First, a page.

Editor's note: Read a version of this story in Arabic
Benghazi, Libya (CNN) -- The chaos is palpable, as a throng of Libyans frantically scramble outside a damaged building. Suddenly, a man's body is carried from inside toward an open window -- and the frenzy and sounds become even more urgent, more emotional.
"Get him out!" some yell.
After joyfully discovering the man -- a foreigner, apparently, a voice in the crowd says -- is alive after he's dragged out, fresh screams ring out.
"Allahu Akbar," which translates from Arabic to "God is great," men in the crowd shout. Others raise fists to the sky, seemingly rejoicing that this man has somehow survived.
According to the man who shot the video, the wounded man shown is Chris Stevens, the late U.S. ambassador to Libya. If true, the grainy images show some of his last moments alive: Stevens was one of four Americans killed last Tuesday in an attack on the U.S. consulate in Benghazi, Libya.
U.S. State Department spokeswoman Victoria Nuland acknowledged the video Monday, even as she stressed it's not clear "whether or not it's authentic, whether or not it is an accurate representation of what happened, whether or not it's Ambassador Stevens."
"This video ... is going to be part and parcel of this investigation," Nuland told reporters. "But I'm not in a position to confirm what, who, where and whether it has any value."
That investigation will try to explain who is responsible, and what happened, the night of September 11 outside the U.S. consulate.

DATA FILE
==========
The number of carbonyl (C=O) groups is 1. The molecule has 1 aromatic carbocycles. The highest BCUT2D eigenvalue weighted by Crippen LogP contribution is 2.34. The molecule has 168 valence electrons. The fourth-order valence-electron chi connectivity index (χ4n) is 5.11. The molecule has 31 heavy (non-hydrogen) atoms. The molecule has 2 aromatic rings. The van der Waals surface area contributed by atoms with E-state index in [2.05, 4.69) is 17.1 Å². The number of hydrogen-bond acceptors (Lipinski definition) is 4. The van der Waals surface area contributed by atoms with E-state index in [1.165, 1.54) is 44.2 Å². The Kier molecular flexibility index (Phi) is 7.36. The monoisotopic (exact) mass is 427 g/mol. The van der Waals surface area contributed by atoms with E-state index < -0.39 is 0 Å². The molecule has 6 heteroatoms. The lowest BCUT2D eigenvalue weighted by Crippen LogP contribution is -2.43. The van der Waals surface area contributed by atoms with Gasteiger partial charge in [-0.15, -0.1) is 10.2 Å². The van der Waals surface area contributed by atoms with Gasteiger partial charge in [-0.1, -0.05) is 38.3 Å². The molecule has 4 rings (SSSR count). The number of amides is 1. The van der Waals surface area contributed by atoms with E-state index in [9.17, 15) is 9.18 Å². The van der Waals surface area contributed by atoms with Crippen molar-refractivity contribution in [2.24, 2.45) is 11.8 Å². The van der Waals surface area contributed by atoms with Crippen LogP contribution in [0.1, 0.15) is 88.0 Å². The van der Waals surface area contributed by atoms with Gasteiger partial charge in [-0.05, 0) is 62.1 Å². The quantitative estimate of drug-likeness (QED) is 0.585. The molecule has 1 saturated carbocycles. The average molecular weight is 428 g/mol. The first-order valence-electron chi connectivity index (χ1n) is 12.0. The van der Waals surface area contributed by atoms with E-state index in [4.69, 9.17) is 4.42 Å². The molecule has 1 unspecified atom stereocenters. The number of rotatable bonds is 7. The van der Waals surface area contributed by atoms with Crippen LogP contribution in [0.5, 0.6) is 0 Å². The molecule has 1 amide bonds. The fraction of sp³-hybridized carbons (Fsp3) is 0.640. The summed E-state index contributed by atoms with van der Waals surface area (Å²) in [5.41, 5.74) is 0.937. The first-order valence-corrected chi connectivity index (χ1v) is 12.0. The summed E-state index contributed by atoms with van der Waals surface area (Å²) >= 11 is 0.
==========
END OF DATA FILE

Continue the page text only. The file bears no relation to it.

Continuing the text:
A strident crowd had gathered there, ostensibly to rail against the United States -- like Egyptian protesters were also doing about 780 miles (1250 kilometers) east in Cairo -- over the 14-minute trailer of an obscure, amateurishly and privately produced film mocking the Muslim prophet Mohammed.
Some of those in Benghazi eventually attacked the consulate, with Libyan and U.S. officials offering differing assessments on whether this assault was spontaneous or premeditated.
What is obvious is that, once they were done, the consulate was charred and heavily damaged, its walls blackened with smoke and its contents largely unrecognizable.
The man who shot the aforementioned video, Fahed al-Bakush, told CNN he'd arrived shortly before midnight to find the consulate cafeteria building up in flames.
The smoke was so thick, he said, that you could barely see the consulate's main building.
Yet the video shows lots of activity, especially near an open window. People clambered in and out of it, aided by small flashlights and each other.
Eventually, the wounded man was carried out. Afterward, he's pictured on the ground in what appears to be a shirt and dark pants.
"He had a pulse and his eyes were moving," al-Bakush said of the man he said is Stevens. "His mouth was black from all the smoke."
With the man now outside, some yelled out," Carry him," and others said, "We need to take him ... to the hospital." A later photo, also seen online, showed the wounded man being put on another man's shoulder and whisked away.
By the time he arrived at a Benghazi hospital, it was too late.
"The body was covered with soot," said Dr. Ziad Abu, who treated Stevens that night. "I began resuscitation but after 45 minutes, the patient ... showed no signs of life."
Many questions remain about the attack that led to Stevens' death.
But if this video indeed shows the ambassador being taken from the consulate, as people thank God that he was breathing and tried to rush him to get medical help, it indicates that not everyone in Benghazi was bent on violence that night.
In fact, it appears that some men -- as evidenced by their words and actions -- were helping him, and very much wanted him to live.
CNN's Jomana Karadesh, Greg Botelho, Saad Abedine, Salma Abdelaziz and Tracy Doueiry contributed to this report.